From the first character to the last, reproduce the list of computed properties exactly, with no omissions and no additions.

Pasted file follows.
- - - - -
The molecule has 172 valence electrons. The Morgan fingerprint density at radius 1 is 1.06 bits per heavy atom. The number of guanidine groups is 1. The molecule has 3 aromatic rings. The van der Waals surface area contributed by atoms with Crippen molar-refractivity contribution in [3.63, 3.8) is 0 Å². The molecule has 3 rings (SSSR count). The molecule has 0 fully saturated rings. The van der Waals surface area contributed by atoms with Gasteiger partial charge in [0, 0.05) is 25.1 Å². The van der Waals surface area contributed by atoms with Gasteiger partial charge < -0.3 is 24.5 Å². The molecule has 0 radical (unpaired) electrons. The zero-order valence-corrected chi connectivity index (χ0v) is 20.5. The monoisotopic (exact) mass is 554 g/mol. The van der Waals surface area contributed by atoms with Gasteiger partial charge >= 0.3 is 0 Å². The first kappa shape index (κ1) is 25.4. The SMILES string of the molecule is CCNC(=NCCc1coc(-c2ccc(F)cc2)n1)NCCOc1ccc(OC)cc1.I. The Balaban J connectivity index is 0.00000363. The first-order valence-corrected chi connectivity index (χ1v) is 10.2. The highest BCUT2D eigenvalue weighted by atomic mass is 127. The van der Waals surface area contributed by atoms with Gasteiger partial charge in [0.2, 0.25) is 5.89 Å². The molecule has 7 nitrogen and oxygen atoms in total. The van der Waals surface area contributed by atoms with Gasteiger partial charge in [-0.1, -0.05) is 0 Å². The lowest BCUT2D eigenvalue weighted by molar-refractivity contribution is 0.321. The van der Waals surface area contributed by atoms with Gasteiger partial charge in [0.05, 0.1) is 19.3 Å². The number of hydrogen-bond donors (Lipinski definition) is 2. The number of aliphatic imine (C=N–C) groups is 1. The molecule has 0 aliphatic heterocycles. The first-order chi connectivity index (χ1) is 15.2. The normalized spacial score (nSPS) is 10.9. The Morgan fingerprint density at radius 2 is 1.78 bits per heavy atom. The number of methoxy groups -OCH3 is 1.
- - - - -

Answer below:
The molecule has 172 valence electrons. The Morgan fingerprint density at radius 1 is 1.06 bits per heavy atom. The number of guanidine groups is 1. The molecule has 3 aromatic rings. The van der Waals surface area contributed by atoms with Crippen molar-refractivity contribution in [3.63, 3.8) is 0 Å². The molecule has 3 rings (SSSR count). The molecule has 0 fully saturated rings. The van der Waals surface area contributed by atoms with Gasteiger partial charge in [0, 0.05) is 25.1 Å². The van der Waals surface area contributed by atoms with Gasteiger partial charge < -0.3 is 24.5 Å². The molecule has 0 radical (unpaired) electrons. The zero-order valence-corrected chi connectivity index (χ0v) is 20.5. The monoisotopic (exact) mass is 554 g/mol. The van der Waals surface area contributed by atoms with Gasteiger partial charge >= 0.3 is 0 Å². The first kappa shape index (κ1) is 25.4. The SMILES string of the molecule is CCNC(=NCCc1coc(-c2ccc(F)cc2)n1)NCCOc1ccc(OC)cc1.I. The Balaban J connectivity index is 0.00000363. The first-order valence-corrected chi connectivity index (χ1v) is 10.2. The highest BCUT2D eigenvalue weighted by atomic mass is 127. The van der Waals surface area contributed by atoms with Gasteiger partial charge in [0.2, 0.25) is 5.89 Å². The molecule has 7 nitrogen and oxygen atoms in total. The van der Waals surface area contributed by atoms with Gasteiger partial charge in [-0.1, -0.05) is 0 Å². The lowest BCUT2D eigenvalue weighted by molar-refractivity contribution is 0.321. The van der Waals surface area contributed by atoms with Gasteiger partial charge in [0.05, 0.1) is 19.3 Å². The number of hydrogen-bond donors (Lipinski definition) is 2. The number of aliphatic imine (C=N–C) groups is 1. The molecule has 0 aliphatic heterocycles. The first-order chi connectivity index (χ1) is 15.2. The normalized spacial score (nSPS) is 10.9. The Morgan fingerprint density at radius 2 is 1.78 bits per heavy atom. The number of methoxy groups -OCH3 is 1.